Open Access Review Article Article ID: JAMTS-3-121

    How the histamine N-methyltransferase inhibitor metoprine alleviates methamphetamine reward

    Nobue Kitanaka, Junichi Kitanaka*, F Scott Hall, Satoshi Okumura#, Tomoyuki Sakamoto#, George R Uhl and Motohiko Takemura

    Methamphetamine (METH) is a highly addictive psychomotor stimulant drug that is abused worldwide [1].
    METH abuse results in numerous adverse effects after acute administration, as well as an array of adverse outcomes associated with binge use, long-term use, and withdrawal [2- 4]. Acutely METH releases dopamine from synaptic terminals through multiple actions that include inducing reverse transport of dopamine via the dopamine transporter (DAT), impairing the function of the vesicular monoamine transporter-2 (VMAT2), leading to increased cytoplasmic dopamine concentrations,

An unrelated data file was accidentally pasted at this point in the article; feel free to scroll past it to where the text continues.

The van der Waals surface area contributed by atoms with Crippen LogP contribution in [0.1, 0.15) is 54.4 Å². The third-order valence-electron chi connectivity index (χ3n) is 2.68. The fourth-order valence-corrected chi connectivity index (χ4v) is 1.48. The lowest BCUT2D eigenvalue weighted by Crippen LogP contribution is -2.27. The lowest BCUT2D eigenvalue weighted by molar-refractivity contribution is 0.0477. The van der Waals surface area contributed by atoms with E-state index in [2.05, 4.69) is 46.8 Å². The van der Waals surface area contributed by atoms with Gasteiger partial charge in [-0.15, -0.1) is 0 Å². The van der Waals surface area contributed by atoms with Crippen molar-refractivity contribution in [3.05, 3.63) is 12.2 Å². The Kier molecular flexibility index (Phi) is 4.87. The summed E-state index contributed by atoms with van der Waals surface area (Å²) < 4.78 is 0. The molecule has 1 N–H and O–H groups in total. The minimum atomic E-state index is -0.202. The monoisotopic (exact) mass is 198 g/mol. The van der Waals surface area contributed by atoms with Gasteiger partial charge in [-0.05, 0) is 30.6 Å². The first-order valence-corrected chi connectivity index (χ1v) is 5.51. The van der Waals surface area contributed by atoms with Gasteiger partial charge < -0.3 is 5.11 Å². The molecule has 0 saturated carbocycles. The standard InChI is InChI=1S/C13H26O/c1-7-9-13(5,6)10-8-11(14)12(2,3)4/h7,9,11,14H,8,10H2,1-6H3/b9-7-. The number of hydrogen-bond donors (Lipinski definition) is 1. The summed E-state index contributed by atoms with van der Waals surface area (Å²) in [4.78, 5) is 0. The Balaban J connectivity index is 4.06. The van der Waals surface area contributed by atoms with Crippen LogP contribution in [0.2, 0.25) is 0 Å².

and inhibition of monoamine oxidase [5-8]. Moreover, these changes contribute to the production of oxidative metabolites, metabolic impairments, oxidative damage to dopamine terminals, and depletion of tissue dopamine levels [9-11]. METH and related drugs consequently produce broad effects on the central nervous system both acutely and chronically [12-14].

    Keywords: Methamphetamine; Drug addiction; Reward; Histaminergic system; Metoprine; Histamine N-methyltransferase

    Published on: May 12, 2017 Pages: 16-23

    Full Text PDF Full Text HTML DOI: 10.17352/2455-3484.000021
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